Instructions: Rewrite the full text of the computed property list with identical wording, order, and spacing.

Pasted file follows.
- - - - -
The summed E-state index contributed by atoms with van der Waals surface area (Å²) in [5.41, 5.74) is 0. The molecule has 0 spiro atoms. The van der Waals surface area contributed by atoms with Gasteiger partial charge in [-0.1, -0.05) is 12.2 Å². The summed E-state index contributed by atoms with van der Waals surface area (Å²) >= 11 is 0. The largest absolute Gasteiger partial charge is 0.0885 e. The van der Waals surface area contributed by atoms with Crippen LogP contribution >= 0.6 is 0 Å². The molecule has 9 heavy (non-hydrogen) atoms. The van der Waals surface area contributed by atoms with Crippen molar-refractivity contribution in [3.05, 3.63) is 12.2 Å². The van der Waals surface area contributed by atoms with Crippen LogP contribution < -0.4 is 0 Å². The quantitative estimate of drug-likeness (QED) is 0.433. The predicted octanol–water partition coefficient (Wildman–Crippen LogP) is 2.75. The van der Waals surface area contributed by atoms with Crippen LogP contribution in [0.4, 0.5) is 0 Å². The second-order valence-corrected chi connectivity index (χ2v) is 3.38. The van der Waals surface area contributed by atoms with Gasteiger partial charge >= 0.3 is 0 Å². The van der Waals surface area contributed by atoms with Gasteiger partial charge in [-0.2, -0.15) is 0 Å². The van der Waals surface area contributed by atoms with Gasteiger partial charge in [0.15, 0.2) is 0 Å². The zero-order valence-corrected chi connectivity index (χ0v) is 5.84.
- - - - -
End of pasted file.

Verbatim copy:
The summed E-state index contributed by atoms with van der Waals surface area (Å²) in [5.41, 5.74) is 0. The molecule has 0 spiro atoms. The van der Waals surface area contributed by atoms with Gasteiger partial charge in [-0.1, -0.05) is 12.2 Å². The summed E-state index contributed by atoms with van der Waals surface area (Å²) >= 11 is 0. The largest absolute Gasteiger partial charge is 0.0885 e. The van der Waals surface area contributed by atoms with Crippen LogP contribution >= 0.6 is 0 Å². The molecule has 9 heavy (non-hydrogen) atoms. The van der Waals surface area contributed by atoms with Crippen molar-refractivity contribution in [3.05, 3.63) is 12.2 Å². The van der Waals surface area contributed by atoms with Crippen LogP contribution < -0.4 is 0 Å². The quantitative estimate of drug-likeness (QED) is 0.433. The predicted octanol–water partition coefficient (Wildman–Crippen LogP) is 2.75. The van der Waals surface area contributed by atoms with Crippen LogP contribution in [0.4, 0.5) is 0 Å². The second-order valence-corrected chi connectivity index (χ2v) is 3.38. The van der Waals surface area contributed by atoms with Gasteiger partial charge >= 0.3 is 0 Å². The van der Waals surface area contributed by atoms with Gasteiger partial charge in [-0.2, -0.15) is 0 Å². The van der Waals surface area contributed by atoms with Gasteiger partial charge in [0.15, 0.2) is 0 Å². The zero-order valence-corrected chi connectivity index (χ0v) is 5.84.